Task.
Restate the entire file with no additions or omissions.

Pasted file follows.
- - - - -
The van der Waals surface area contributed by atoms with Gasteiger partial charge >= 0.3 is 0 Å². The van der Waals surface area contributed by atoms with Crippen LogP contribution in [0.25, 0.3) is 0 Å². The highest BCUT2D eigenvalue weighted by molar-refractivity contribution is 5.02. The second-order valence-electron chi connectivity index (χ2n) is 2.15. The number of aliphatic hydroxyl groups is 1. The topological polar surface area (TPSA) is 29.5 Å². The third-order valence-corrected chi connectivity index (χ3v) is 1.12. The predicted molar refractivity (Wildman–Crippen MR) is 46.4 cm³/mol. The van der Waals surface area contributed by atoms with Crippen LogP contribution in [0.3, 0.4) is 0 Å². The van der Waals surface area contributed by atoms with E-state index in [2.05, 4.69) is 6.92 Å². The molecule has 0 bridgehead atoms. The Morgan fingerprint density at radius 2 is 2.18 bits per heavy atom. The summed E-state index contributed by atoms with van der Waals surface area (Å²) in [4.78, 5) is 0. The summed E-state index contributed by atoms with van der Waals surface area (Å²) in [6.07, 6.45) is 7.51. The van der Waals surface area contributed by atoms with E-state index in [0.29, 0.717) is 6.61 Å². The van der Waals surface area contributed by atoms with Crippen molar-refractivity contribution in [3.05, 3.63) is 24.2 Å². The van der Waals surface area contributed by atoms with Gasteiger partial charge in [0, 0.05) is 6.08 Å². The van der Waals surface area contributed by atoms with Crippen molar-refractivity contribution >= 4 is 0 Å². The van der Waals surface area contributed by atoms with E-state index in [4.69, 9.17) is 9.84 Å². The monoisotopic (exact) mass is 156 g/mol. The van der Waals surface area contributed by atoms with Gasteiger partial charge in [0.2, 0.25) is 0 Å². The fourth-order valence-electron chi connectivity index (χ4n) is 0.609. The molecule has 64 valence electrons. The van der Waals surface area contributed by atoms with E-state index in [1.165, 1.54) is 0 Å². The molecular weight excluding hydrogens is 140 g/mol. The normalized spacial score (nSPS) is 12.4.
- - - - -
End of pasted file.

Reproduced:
The van der Waals surface area contributed by atoms with Gasteiger partial charge >= 0.3 is 0 Å². The van der Waals surface area contributed by atoms with Crippen LogP contribution in [0.25, 0.3) is 0 Å². The highest BCUT2D eigenvalue weighted by molar-refractivity contribution is 5.02. The second-order valence-electron chi connectivity index (χ2n) is 2.15. The number of aliphatic hydroxyl groups is 1. The topological polar surface area (TPSA) is 29.5 Å². The third-order valence-corrected chi connectivity index (χ3v) is 1.12. The predicted molar refractivity (Wildman–Crippen MR) is 46.4 cm³/mol. The van der Waals surface area contributed by atoms with Crippen LogP contribution in [0.3, 0.4) is 0 Å². The van der Waals surface area contributed by atoms with E-state index in [2.05, 4.69) is 6.92 Å². The molecule has 0 bridgehead atoms. The Morgan fingerprint density at radius 2 is 2.18 bits per heavy atom. The summed E-state index contributed by atoms with van der Waals surface area (Å²) in [4.78, 5) is 0. The summed E-state index contributed by atoms with van der Waals surface area (Å²) in [6.07, 6.45) is 7.51. The van der Waals surface area contributed by atoms with E-state index in [0.29, 0.717) is 6.61 Å². The van der Waals surface area contributed by atoms with Crippen molar-refractivity contribution in [3.05, 3.63) is 24.2 Å². The van der Waals surface area contributed by atoms with Gasteiger partial charge in [0, 0.05) is 6.08 Å². The van der Waals surface area contributed by atoms with Crippen molar-refractivity contribution >= 4 is 0 Å². The van der Waals surface area contributed by atoms with E-state index in [4.69, 9.17) is 9.84 Å². The monoisotopic (exact) mass is 156 g/mol. The van der Waals surface area contributed by atoms with Gasteiger partial charge in [0.2, 0.25) is 0 Å². The fourth-order valence-electron chi connectivity index (χ4n) is 0.609. The molecule has 64 valence electrons. The van der Waals surface area contributed by atoms with E-state index in [1.165, 1.54) is 0 Å². The molecular weight excluding hydrogens is 140 g/mol. The normalized spacial score (nSPS) is 12.4.